Friday Letter: Peng T. Ong betting big on Southeast Asian technification

The co-founder of Monk’s Hill Ventures talks about why the region is growing fast.

Earlier this month you may recall I wrote about Southeast Asia and how much fundraising is taking place and that there are already a number of fast-growing unicorns there.

But we’re not done writing about Southeast Asia, which is why I was happy to meet with Peng T. Ong, a Singapore investor who was in the San Francisco Bay Area this week.

Ong is co-founder and managing partner of Monk’s Hill Ventures, a Series A investor that backs companies through Southeast Asia. Before Monk’s Hill Ventures, Ong was a venture partner at the China-focused firm GSR Ventures. He was also previously co-founder of the online dating site now known as, also known as Electric Classifieds, and he served as CEO of Interwoven, which went public and was then acquired for $775 million a decade ago.

Ong was in town for events, and I saw him speak about the technification of service verticals in Southeast Asia. Ironically, the techie event was held in the American Bookbinders Museum in San Francisco, a much older kind of technology. But Ong is a book lover and said he will often return home when travelling with suitcases full of books.

But this week he was more focused on technification, or the adoption of tech in business operations that historically don’t use technology. For example, think of a company that uses AI to optimize its logistics, such as managing the delivery routes of its drivers and offering customization for the users. Technification is about companies harnessing tech to provide cheaper, more efficient and seamless services, Ong says.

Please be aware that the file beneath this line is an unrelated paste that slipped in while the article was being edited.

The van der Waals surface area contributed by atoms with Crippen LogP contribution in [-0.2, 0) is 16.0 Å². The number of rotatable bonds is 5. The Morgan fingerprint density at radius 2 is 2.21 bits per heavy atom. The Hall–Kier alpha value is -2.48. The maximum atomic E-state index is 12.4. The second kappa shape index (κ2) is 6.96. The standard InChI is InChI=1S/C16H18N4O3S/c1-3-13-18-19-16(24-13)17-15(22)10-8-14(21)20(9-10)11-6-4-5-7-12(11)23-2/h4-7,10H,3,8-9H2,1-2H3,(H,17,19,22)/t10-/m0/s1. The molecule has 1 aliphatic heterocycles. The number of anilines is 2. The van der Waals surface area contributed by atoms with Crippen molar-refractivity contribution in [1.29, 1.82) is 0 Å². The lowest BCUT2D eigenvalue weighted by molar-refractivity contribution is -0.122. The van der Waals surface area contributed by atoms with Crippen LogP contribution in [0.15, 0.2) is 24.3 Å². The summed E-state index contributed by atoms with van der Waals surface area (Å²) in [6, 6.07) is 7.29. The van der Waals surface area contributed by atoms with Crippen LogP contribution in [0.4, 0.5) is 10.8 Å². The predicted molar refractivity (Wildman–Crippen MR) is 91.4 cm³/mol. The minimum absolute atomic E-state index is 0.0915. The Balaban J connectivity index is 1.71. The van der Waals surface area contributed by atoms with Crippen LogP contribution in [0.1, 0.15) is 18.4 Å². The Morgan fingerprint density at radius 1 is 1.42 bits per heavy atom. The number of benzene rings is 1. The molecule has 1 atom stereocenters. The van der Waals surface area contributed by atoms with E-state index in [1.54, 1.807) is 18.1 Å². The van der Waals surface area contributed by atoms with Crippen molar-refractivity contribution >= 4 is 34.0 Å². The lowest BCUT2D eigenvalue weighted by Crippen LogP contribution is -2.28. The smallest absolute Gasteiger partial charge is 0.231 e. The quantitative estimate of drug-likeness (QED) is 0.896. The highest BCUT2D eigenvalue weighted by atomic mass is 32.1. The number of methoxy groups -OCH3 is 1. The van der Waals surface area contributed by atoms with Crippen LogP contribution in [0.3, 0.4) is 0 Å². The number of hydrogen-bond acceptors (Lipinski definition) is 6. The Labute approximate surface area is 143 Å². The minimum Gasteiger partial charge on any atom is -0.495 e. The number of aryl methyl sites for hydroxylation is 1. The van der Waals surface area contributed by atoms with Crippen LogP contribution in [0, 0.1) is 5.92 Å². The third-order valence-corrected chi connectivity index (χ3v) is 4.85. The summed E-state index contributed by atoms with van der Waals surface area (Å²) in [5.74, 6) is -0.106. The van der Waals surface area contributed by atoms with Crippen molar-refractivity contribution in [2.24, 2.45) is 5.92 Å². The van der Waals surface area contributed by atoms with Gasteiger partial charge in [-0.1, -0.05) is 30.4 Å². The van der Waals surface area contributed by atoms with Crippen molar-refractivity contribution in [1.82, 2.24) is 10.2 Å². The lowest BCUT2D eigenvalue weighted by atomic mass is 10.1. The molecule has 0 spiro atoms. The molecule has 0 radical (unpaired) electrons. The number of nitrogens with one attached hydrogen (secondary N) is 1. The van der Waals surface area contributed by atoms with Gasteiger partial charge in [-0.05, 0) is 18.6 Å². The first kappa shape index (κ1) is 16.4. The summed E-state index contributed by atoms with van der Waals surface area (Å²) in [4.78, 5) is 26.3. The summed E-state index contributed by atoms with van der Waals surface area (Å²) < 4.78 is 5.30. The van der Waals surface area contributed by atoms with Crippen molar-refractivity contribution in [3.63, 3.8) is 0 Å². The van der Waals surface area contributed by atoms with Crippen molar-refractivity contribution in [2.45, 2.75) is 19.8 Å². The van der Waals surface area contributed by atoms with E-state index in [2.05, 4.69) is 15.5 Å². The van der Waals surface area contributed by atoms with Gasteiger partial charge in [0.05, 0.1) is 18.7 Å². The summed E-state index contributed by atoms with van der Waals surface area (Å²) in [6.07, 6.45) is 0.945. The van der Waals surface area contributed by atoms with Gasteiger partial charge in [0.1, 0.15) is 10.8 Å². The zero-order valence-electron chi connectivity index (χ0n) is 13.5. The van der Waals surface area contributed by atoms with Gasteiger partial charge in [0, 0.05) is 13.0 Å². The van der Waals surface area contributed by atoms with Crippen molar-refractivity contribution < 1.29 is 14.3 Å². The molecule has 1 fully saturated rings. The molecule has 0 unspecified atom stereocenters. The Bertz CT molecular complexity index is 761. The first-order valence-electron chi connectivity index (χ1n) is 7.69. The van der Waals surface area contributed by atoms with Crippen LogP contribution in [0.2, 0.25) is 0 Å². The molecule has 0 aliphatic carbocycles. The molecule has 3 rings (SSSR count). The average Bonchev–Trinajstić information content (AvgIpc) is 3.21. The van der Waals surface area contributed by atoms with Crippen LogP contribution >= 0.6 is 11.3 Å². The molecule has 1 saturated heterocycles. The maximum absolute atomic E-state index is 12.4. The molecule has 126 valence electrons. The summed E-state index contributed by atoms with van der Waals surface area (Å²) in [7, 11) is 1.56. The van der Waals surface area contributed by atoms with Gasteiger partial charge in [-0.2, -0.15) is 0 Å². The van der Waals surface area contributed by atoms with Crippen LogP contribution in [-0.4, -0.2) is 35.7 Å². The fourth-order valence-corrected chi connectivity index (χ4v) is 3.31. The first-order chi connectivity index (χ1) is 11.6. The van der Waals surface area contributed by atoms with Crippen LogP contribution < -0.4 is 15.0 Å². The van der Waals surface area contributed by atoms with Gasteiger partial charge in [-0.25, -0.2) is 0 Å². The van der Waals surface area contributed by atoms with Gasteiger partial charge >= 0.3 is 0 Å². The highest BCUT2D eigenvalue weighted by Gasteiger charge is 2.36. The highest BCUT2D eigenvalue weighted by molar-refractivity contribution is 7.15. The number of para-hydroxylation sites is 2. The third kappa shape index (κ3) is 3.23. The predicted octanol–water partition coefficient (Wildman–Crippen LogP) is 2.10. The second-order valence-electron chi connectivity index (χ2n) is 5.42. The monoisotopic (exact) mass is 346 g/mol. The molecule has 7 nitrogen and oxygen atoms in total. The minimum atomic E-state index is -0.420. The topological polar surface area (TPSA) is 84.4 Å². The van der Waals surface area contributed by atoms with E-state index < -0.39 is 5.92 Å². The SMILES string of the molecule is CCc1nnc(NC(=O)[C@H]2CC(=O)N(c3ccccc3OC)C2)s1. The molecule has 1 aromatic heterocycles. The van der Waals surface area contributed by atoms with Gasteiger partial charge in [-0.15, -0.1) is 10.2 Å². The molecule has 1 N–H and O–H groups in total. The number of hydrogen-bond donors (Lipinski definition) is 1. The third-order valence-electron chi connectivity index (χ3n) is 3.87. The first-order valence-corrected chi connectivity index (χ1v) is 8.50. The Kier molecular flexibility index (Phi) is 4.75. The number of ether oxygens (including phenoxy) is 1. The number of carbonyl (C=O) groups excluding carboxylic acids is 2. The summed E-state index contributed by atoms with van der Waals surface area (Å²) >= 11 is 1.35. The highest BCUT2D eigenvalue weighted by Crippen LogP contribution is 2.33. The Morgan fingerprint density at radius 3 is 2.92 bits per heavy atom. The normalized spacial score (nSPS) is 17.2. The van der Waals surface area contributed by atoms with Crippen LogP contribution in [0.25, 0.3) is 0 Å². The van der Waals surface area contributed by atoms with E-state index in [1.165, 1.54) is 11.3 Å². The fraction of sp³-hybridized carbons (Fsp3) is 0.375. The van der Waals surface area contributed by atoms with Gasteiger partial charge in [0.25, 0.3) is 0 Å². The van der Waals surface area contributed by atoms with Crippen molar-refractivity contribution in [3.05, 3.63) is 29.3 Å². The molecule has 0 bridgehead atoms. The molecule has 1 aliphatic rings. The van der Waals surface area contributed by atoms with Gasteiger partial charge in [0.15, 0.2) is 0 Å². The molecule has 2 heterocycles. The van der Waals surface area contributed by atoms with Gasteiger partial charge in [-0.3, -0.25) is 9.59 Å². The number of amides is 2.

Ong says he witnessed the “raw power of technification in China” while he was with GSR Ventures. “I saw multi-billion-dollar tech companies that did not exist 10 years ago dominating industries across the board.”

Ong sees similar events happening in Southeast Asia, a region that boasts 11 unicorns, five of which have risen in the last two years.

Ong says that Southeast Asia countries are geographically small, so, by necessity, the companies that are being formed are multi-national and are geared to think outside their own borders and consider expansion.

“A lot of the Southeast Asia countries like Indonesia and Philippines and Vietnam, are taking turns being the fastest growing country in the region, which is exciting to experience and it increases the digitization of the area,” he said.

In other words, technification is breeding more technification in Southeast Asia.

You can read more view from Monk’s Hill Ventures on their website.

I would love to hear your feedback about Southeast Asia and anything else tech and venture-related. You can contact me via my email at I’m based in the San Francisco Bay Area and happy to meet folks in person.